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David Severn: It’s only a question of when online advice takes off

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Around 18 years ago when I was at the Personal Investment Authority a major computer manufacturer asked for discussions with me over its plans to introduce an “expert” system to deliver financial advice.

Although the company’s aspirations were wildly over-optimistic given the state of technology at the time, I told those involved that there was nothing in the regulator’s rules at the time that prohibited online advice to customers. A message I repeated many times over the years to others with similar ideas. 

Technology certainly does not stand still and expert systems are already in use in such critical areas as medicine.

It is not a question of whether a serious online advice service will happen but when it will.

Sure, it is not going to be easy. The complexity of financial services and its rapidly changing nature will be difficult to factor in but I’m sure it will happen.

Some point to the importance for customers of the human contact with an adviser who can take a “common sense” view. But I think there are counter arguments.

I met many hundreds of advisers over the years. A few despite being real charmers there were also real rogues. Others were models of probity and competence but had all the personality of a dog whelk and I found it difficult to spend a minute in their company let alone the time which would be needed to deliver full financial advice. An online advice offering removes the issue of personal chemistry between adviser and client.

I hope the FCA’s stance at the Treasury select committee signals a change of approach on the part of the regulator. At the least some guidance from the regulator might help to give confidence to both the industry and consumers over the development of online offerings.

The FCA might also look again at accreditation of software. Since leaving the regulator I have frequently argued for a system of voluntary accreditation for software in the same way as examinations and professional bodies are accredited by the regulator.

David Severn is a former head of retail policy at the FSA

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Comments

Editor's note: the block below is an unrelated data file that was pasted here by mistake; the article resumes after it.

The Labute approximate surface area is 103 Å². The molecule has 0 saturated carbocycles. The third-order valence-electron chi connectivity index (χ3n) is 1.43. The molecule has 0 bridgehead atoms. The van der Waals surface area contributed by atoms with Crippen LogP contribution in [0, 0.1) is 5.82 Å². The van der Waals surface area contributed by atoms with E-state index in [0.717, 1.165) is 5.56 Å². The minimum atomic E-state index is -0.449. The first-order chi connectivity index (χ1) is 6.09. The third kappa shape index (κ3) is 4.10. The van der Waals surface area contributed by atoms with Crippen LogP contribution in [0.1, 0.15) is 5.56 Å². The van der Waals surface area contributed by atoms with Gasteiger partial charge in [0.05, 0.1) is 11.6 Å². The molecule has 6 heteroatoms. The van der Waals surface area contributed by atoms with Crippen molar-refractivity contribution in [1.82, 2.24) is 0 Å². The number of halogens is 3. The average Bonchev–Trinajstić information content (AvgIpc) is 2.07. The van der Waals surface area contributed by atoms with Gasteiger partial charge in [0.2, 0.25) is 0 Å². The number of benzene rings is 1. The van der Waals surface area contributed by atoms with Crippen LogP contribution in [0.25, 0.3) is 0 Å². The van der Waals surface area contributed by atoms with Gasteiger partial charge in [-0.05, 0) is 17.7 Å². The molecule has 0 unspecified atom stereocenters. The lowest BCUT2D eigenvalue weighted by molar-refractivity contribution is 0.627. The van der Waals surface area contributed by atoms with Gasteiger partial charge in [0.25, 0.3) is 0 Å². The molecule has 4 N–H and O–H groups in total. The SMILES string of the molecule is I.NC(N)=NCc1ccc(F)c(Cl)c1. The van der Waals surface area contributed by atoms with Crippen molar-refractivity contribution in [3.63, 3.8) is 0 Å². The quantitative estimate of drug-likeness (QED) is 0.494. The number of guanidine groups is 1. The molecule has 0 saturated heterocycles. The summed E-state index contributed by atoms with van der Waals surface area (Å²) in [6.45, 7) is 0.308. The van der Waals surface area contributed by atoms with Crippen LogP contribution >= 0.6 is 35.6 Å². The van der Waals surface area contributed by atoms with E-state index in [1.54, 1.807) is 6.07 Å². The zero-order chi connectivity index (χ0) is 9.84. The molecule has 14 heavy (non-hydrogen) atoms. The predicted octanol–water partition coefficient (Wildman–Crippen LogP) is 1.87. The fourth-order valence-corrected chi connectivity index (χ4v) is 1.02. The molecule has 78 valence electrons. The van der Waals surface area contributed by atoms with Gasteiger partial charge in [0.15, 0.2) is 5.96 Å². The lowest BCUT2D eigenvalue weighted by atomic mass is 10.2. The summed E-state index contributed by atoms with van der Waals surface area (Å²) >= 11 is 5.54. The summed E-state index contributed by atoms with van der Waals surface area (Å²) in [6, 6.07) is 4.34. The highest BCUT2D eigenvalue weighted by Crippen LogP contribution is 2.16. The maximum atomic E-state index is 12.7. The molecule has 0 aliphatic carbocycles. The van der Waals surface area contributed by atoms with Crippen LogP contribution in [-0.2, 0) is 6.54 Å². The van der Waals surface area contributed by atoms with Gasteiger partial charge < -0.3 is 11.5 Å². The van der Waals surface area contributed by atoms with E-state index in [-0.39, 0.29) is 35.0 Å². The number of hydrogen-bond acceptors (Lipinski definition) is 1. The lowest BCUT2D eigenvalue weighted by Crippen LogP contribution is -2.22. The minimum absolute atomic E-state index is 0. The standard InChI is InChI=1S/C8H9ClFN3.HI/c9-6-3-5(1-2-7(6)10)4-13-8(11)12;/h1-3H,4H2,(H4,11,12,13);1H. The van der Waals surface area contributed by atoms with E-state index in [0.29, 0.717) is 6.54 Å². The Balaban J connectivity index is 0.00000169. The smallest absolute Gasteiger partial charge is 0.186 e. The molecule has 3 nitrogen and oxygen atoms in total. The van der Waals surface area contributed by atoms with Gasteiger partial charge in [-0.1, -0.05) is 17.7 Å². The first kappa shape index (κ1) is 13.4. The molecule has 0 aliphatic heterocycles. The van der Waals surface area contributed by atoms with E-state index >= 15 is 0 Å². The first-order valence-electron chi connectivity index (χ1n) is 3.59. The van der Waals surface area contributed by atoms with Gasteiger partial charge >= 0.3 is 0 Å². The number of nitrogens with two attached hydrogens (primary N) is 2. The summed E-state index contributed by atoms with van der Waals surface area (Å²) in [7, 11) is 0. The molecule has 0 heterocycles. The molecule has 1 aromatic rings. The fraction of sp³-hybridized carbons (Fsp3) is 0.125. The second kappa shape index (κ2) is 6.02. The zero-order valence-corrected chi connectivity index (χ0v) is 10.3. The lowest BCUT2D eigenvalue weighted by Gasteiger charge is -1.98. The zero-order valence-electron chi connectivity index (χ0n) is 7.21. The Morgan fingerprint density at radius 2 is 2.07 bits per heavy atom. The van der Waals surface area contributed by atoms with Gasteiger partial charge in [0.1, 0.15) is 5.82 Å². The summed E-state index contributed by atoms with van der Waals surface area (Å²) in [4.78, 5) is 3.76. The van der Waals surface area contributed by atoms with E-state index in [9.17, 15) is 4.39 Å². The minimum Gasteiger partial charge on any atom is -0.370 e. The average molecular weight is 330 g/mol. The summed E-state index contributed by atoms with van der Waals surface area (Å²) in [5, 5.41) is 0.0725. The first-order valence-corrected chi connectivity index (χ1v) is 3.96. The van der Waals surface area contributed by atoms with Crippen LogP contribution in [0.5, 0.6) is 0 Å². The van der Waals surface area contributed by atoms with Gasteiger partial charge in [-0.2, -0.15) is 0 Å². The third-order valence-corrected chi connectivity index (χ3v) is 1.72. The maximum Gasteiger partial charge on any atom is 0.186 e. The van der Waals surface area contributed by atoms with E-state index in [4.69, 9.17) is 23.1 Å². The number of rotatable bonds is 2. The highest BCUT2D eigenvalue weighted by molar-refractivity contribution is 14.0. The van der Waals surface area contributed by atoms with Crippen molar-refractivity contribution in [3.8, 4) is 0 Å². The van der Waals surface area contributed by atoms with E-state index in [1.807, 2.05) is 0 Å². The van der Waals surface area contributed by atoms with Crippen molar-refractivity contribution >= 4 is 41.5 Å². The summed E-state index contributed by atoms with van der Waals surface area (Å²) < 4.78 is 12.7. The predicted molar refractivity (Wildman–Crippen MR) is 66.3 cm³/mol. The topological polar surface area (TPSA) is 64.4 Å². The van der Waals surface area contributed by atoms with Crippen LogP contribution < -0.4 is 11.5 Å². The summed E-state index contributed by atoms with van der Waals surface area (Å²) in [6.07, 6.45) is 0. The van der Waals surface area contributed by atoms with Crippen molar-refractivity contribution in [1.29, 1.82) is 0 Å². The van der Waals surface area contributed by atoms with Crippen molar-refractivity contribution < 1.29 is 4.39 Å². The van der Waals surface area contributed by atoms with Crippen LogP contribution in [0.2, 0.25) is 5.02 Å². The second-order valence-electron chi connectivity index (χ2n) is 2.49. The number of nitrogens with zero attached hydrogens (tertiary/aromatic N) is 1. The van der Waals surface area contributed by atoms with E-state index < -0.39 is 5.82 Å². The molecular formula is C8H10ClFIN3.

There are 22 comments at the moment, we would love to hear your opinion too.

  1. Can we call it transactional advice / guidance please? It is not financial advice and is no substitute for financial planning.
    Online advice will happen because of the huge number of people who cannot afford human a financial adviser, providers and the FCA like it because it looks good and there is no comeback for the unknown and unrecorded errors made! Consumers take the responsibility.
    With medicine it is not the obvious symptoms that kill you – but the unknown ones.

  2. Is it online ADVICE or online DIY?

    If the former then I hope FOS beefs up its staff!

    If the latter – goody-goody. When the punters have made a right Horlicks they will no doubt come running with their plastic bags full of papers they don’t understand or wish to keep track of. (Apologies for the split infinitive)

  3. When I read the huge amount of coverage of the whole online advice thing, I’m irresistibly reminded of Henry Ford’s comment about his customers saying they wanted a faster horse.

    Henry’s point was that people find it very difficult to imagine anything completely different from what they already know – and that as a result, they tend to default to imagining improved versions of their current reality. Having spent a generation in a world where investment choices are so broad and decision-making so complex that it’s difficult and dangerous to proceed without advice, it’s not surprising that when we try to imagine how new services could be developed for the digital world, we tend to imagine advice, but online.

    There will undoubtedly be a continuing need for advice. Some people with very complex finances will need a lot, and many more people will need it at a few key moments in their lives. But for most of us, most of the time, what we really need isn’t advice, it’s financial solutions that are simple and straightforward enough that we can easily, quickly and safely choose them for ourselves.